The US Defense Department is awarding more than $33.7 million to Lockheed Martin – along with Space Nuclear Power Corp and BWX Technologies – to begin development of a nuclear spacecraft as part of the Joint Emergent Technology Supply On Orbital Nuclear (JETSON) project.
It will be a technology demonstrator using nuclear fission to power Stirling engines and generate 6 to 20 kW of electricity. According to Lockheed Martin, this is 4 times more power than conventional solar panels produce. This eliminates the need for constant sunlight. This method is based on data obtained from NASA's Kilopower Reactor Using Stirling Technology (KRUSTY) experiment, which explored how to power future outposts on the Moon and, ultimately, using nuclear power. eventually on Mars.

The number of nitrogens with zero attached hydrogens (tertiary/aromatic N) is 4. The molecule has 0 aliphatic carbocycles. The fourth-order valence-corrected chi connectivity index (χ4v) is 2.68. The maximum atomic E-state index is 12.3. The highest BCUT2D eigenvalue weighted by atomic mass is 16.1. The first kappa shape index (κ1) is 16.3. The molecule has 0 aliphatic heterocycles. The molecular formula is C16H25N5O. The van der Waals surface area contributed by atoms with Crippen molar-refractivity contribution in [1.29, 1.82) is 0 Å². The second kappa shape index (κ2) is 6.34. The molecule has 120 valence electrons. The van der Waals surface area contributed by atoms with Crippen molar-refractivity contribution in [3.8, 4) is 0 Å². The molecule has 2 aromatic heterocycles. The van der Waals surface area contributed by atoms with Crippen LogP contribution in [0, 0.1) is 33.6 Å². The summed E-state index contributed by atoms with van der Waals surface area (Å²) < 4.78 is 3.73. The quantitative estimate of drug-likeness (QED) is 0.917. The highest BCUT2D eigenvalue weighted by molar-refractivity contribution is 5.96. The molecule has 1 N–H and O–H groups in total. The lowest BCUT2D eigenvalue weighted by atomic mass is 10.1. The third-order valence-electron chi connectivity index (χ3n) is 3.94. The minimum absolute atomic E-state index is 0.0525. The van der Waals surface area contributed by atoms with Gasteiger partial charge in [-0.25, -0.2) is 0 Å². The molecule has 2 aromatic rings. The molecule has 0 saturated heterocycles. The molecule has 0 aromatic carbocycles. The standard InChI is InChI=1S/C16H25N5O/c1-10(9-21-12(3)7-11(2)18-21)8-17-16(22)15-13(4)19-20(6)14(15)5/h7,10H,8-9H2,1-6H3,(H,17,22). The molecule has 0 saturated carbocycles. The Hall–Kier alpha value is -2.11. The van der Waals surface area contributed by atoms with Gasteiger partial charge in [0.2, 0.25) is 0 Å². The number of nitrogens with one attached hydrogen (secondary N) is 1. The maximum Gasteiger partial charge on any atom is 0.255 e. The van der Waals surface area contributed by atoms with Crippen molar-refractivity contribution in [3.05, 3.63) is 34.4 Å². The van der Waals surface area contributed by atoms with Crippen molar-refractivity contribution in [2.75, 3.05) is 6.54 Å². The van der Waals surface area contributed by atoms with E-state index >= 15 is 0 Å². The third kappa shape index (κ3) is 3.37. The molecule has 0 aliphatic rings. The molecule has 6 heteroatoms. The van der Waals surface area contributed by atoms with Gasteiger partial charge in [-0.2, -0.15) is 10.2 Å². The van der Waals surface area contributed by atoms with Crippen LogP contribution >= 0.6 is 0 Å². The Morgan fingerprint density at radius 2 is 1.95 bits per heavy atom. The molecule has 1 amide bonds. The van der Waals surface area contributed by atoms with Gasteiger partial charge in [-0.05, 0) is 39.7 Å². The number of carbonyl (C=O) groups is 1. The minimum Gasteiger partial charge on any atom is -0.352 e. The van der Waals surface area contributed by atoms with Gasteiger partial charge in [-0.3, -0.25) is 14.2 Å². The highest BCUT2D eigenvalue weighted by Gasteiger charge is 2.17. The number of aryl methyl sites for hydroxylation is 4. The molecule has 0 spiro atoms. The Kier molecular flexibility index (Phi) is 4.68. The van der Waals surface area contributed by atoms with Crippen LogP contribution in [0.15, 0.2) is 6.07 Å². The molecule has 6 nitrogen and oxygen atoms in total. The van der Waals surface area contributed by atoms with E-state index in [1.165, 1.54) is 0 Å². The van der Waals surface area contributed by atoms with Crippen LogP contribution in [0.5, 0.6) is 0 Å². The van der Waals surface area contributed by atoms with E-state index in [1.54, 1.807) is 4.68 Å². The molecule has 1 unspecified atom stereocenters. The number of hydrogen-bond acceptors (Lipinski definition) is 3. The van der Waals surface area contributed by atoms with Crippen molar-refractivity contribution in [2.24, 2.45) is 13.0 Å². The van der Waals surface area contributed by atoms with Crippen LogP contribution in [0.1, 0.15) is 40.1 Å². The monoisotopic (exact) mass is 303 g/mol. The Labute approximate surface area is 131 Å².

The nuclear engine is inert at launch and will not turn on until the JETSON spacecraft is in safe Earth orbit. Once the reactor is activated and power begins to be generated, electricity will power the Hall effect engines (a type of ion engine that is electrified to create acceleration). Such engines are already used on the LM2100 satellites. The nuclear reactor will provide the electricity needed not only for the engine, but also to power the onboard systems and payload.
Lockheed Martin says the spacecraft will “enhance the maneuverability and energy capabilities that will shape future Space Force operations.” It is currently in the preliminary design review stage.
The last time the US military launched a nuclear reactor into space was in 1965. Then the United States launched an experimental nuclear-powered satellite, SNAP-10A, which was also equipped with the first ion engine ever to fly into space.